MILL HALL - Although "Little Shop of Horrors" may not qualify as blood-thirsty entertainment, the strange-looking plant perched in its window has a unquenchable thirst for blood.
"Little Shop of Horrors," Millbrook Playhouse's third Main Stage attraction, offers remaining 7:30 p.m. performances tonight, Friday, Saturday and Sunday at the old barn theater, located at 258 Country Club Lane.
The funny, gruesome spoof of '60s sci-fi disaster movies has been a favorite of community and college theaters for decades.
Mark De La Cocha is shown as Mr. Mushnik dancing a tango with his assistant Seymour, played by Jake Novak.
In a scene from the Millbrook Playhouse production of “Little Shop of Horrors,”? Seymour is shown with his secret love Audrey, played by Rebecca Kuznik.
The "monster musical" tells the tale of a hapless floral shop assistant Seymour, who works for a blustery owner Mr. Mushnik and pines for his coworker Audrey.
After finding a little plant and naming it Audrey 2, Seymour inadvertently discovers that the strange plant has an appetite for blood. Business booms and Seymour's fame grows as the plant, now a foul-mouthed carnivore, promises him the girl of his dreams if only he will feed it more and more human flesh. Seymour's predicament quickly turns macabre when he witnesses Audrey's nitrous-sucking dentist boyfriend abusing her. From there, it's all downhill for the dentist, or more aptly, down into the alien life form's big mouth.
The score, composed by Alan Menken, with book and lyrics by Howard Ashman, has some sounds of early rock 'n' roll, doo wop and even a bit of Motown. Despite it charms, Millbrook's production of "Little Shop ... " won't be everybody's cup of tea - or make that everybody's pint of blood.
Heading the cast is Jake Novak as the nebbish Seymour, who is very solid in both his conflicted character and his vocals. Not so for Rebecca Kuznick as Audrey. Although she nicely delivers "Somewhere's That's Green," Kuznick's Audrey is neither daffy nor nasal-voiced with not much if any Brooklyn lisp or accent. Her Audrey does display low self-esteem, but there is not much chemistry between her and her devoted protector. Marc De La Concha is funny as the spry Mr. Mushnik, always an audience favorite, even joining his proposed adoptive son Seymour in a catchy tango.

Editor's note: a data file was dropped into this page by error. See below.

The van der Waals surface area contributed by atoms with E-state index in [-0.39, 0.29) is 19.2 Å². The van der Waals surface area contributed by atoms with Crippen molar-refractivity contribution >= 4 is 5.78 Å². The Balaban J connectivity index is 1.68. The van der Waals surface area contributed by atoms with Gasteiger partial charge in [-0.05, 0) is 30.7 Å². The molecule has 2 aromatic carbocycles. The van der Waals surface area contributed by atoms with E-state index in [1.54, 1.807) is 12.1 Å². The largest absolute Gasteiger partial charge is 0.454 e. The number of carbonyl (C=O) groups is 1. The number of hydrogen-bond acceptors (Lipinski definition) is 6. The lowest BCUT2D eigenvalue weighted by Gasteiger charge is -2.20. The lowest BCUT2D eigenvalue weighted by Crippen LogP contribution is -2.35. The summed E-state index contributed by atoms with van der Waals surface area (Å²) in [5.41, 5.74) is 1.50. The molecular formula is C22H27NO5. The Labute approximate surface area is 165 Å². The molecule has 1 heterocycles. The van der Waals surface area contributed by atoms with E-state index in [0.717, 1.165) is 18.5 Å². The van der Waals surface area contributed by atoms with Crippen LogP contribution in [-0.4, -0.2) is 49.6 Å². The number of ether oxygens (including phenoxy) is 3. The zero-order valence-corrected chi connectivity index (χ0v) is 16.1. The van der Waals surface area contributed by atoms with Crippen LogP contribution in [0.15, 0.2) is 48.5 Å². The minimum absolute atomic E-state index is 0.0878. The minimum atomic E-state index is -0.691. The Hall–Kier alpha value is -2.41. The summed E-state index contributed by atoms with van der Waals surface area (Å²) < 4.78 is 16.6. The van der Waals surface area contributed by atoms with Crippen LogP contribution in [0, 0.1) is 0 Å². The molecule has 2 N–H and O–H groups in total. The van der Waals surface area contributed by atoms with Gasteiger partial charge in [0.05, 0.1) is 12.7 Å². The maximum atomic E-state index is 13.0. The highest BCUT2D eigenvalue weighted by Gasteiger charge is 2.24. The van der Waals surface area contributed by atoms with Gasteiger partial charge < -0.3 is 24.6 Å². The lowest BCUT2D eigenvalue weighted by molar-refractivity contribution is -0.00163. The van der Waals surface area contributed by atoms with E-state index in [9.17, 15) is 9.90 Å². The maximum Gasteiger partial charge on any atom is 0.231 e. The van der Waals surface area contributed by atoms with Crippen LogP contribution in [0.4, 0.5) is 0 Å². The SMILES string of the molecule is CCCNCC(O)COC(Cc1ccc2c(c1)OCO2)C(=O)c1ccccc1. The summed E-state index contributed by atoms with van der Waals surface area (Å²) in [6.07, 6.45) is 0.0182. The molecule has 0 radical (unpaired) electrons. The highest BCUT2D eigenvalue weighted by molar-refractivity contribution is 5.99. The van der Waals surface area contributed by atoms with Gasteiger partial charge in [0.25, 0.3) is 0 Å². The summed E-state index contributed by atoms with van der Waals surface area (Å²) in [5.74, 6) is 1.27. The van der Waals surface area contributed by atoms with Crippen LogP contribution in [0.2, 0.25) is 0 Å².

Jake Evans camps it up as Orrin, the sadistic, motorcycle-riding dentist who laughs himself to death, later appearing in Act II in a variety of brief roles. The fast-moving two-act musical has a running time of under two hours including a 20-minute intermission and contains, in addition to stage fog and strobe lights, a few sexual references, strong language and comic book variety of violence.
Millbrook's production is directed and choreographed by Todd L. Underwood, who gets good marks for the choreography, although some of his directing choices merit scrutiny. For instance, where "Little Shop ... '' calls for a trio of sultry street walkers, this production uses "street urchins," with a member of the traditionally female trio replaced by Philip Bolton, the funny Cowardly Lion in "The Wizard of Oz." There is no apparent reason for this switch but the trio does continually roam around the Skid Row shop commenting and cajoling. And their version of "(Skid Row) Downtown" - not the Petula Clark hit - is the show's most hummable tune.
The other musical number of note is the wistful "Suddenly Seymour," which is the show's signature song.
On a more major concern is how creative the director has gotten to create Audrey 2. At the beginning of Act II and throughout the rest of the show, the fully grown plant, standing 12-15 feet tall and played by Amy Lang, is harassing Seymour to "Feed Me."
Several in last weekend's audience laughed heartily at the human alien plant form, and it certainly is a novel twist on the traditional creation and staging of the man- and woman-eating plant.
If anyone is looking for a moral in "Little Shop ... ," it's easy to simply say be careful what you wish for. But moreover, "Little Shop..." also warns you to be be wary of who is doing the promising, because of the hefty price - maybe global domination - that may have to be paid.
Although there are heaps of dark humor and a funny - but not a happy - ending, "Little Shop of Horrors" is a tongue-in-cheek musical, often hilarious, which will satisfy most theatergoers as off-beat summertime entertainment.
For more information, contact the Millbrook box office at 570-748-8083 or visit www.millbrookplayhouse.org.